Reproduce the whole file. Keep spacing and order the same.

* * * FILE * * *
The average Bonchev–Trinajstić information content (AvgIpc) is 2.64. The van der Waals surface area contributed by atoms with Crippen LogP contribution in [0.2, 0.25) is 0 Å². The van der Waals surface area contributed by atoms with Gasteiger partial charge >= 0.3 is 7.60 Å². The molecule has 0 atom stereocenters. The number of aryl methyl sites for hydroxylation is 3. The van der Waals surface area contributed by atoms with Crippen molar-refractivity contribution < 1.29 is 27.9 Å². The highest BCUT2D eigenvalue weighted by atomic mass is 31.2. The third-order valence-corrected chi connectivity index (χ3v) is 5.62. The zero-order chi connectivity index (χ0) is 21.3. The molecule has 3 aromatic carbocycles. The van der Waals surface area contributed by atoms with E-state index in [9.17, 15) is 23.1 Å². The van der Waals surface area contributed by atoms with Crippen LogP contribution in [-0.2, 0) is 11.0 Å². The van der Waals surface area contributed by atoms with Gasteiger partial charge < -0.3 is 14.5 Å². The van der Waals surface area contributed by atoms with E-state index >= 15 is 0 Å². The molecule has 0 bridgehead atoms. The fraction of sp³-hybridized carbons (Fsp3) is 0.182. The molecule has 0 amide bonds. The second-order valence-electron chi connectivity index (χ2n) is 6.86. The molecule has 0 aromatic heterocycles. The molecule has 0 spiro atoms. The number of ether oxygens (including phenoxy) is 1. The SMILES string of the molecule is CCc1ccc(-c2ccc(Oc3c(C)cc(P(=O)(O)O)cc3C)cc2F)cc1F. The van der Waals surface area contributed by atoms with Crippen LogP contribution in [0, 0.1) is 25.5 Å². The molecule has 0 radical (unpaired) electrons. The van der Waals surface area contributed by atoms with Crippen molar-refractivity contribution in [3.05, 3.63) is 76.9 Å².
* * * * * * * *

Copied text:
The average Bonchev–Trinajstić information content (AvgIpc) is 2.64. The van der Waals surface area contributed by atoms with Crippen LogP contribution in [0.2, 0.25) is 0 Å². The van der Waals surface area contributed by atoms with Gasteiger partial charge >= 0.3 is 7.60 Å². The molecule has 0 atom stereocenters. The number of aryl methyl sites for hydroxylation is 3. The van der Waals surface area contributed by atoms with Crippen molar-refractivity contribution < 1.29 is 27.9 Å². The highest BCUT2D eigenvalue weighted by atomic mass is 31.2. The third-order valence-corrected chi connectivity index (χ3v) is 5.62. The zero-order chi connectivity index (χ0) is 21.3. The molecule has 3 aromatic carbocycles. The van der Waals surface area contributed by atoms with E-state index in [9.17, 15) is 23.1 Å². The van der Waals surface area contributed by atoms with Crippen LogP contribution in [-0.2, 0) is 11.0 Å². The van der Waals surface area contributed by atoms with Gasteiger partial charge < -0.3 is 14.5 Å². The van der Waals surface area contributed by atoms with E-state index >= 15 is 0 Å². The molecule has 0 bridgehead atoms. The fraction of sp³-hybridized carbons (Fsp3) is 0.182. The molecule has 0 amide bonds. The second-order valence-electron chi connectivity index (χ2n) is 6.86. The molecule has 0 aromatic heterocycles. The molecule has 0 spiro atoms. The number of ether oxygens (including phenoxy) is 1. The SMILES string of the molecule is CCc1ccc(-c2ccc(Oc3c(C)cc(P(=O)(O)O)cc3C)cc2F)cc1F. The van der Waals surface area contributed by atoms with Crippen LogP contribution in [0, 0.1) is 25.5 Å². The molecule has 0 radical (unpaired) electrons. The van der Waals surface area contributed by atoms with Crippen molar-refractivity contribution in [3.05, 3.63) is 76.9 Å².